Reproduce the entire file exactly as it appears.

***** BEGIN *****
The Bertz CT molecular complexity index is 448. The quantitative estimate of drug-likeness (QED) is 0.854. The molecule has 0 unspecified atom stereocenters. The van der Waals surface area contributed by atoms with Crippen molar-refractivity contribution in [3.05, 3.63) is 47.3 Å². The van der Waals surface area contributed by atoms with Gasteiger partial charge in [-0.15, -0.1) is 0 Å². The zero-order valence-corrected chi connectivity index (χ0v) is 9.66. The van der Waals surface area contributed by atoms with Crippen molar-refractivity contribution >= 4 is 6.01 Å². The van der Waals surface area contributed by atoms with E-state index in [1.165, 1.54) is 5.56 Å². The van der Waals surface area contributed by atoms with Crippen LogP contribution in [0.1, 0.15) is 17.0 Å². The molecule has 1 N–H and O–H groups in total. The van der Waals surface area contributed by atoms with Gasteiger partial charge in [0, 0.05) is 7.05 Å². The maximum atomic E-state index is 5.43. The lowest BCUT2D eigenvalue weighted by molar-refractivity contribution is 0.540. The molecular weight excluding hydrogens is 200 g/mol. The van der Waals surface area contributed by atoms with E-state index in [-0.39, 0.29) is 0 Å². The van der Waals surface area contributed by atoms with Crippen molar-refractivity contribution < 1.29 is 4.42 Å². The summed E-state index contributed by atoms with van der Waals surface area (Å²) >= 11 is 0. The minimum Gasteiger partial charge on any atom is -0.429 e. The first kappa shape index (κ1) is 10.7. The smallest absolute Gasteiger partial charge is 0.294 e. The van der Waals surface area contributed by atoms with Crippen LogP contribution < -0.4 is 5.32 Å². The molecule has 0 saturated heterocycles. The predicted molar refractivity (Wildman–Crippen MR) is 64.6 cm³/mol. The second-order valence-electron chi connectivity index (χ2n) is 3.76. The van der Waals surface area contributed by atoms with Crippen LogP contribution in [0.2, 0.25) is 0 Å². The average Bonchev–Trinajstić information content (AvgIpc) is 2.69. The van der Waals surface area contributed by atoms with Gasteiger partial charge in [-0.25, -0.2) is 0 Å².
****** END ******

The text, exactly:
The Bertz CT molecular complexity index is 448. The quantitative estimate of drug-likeness (QED) is 0.854. The molecule has 0 unspecified atom stereocenters. The van der Waals surface area contributed by atoms with Crippen molar-refractivity contribution in [3.05, 3.63) is 47.3 Å². The van der Waals surface area contributed by atoms with Gasteiger partial charge in [-0.15, -0.1) is 0 Å². The zero-order valence-corrected chi connectivity index (χ0v) is 9.66. The van der Waals surface area contributed by atoms with Crippen molar-refractivity contribution >= 4 is 6.01 Å². The van der Waals surface area contributed by atoms with E-state index in [1.165, 1.54) is 5.56 Å². The van der Waals surface area contributed by atoms with Crippen LogP contribution in [0.1, 0.15) is 17.0 Å². The molecule has 1 N–H and O–H groups in total. The van der Waals surface area contributed by atoms with Gasteiger partial charge in [0, 0.05) is 7.05 Å². The maximum atomic E-state index is 5.43. The lowest BCUT2D eigenvalue weighted by molar-refractivity contribution is 0.540. The molecular weight excluding hydrogens is 200 g/mol. The van der Waals surface area contributed by atoms with E-state index in [-0.39, 0.29) is 0 Å². The van der Waals surface area contributed by atoms with Crippen molar-refractivity contribution < 1.29 is 4.42 Å². The summed E-state index contributed by atoms with van der Waals surface area (Å²) >= 11 is 0. The minimum Gasteiger partial charge on any atom is -0.429 e. The first kappa shape index (κ1) is 10.7. The smallest absolute Gasteiger partial charge is 0.294 e. The van der Waals surface area contributed by atoms with Crippen LogP contribution < -0.4 is 5.32 Å². The molecule has 0 saturated heterocycles. The predicted molar refractivity (Wildman–Crippen MR) is 64.6 cm³/mol. The second-order valence-electron chi connectivity index (χ2n) is 3.76. The van der Waals surface area contributed by atoms with Crippen LogP contribution in [0.2, 0.25) is 0 Å². The average Bonchev–Trinajstić information content (AvgIpc) is 2.69. The van der Waals surface area contributed by atoms with Gasteiger partial charge in [-0.25, -0.2) is 0 Å².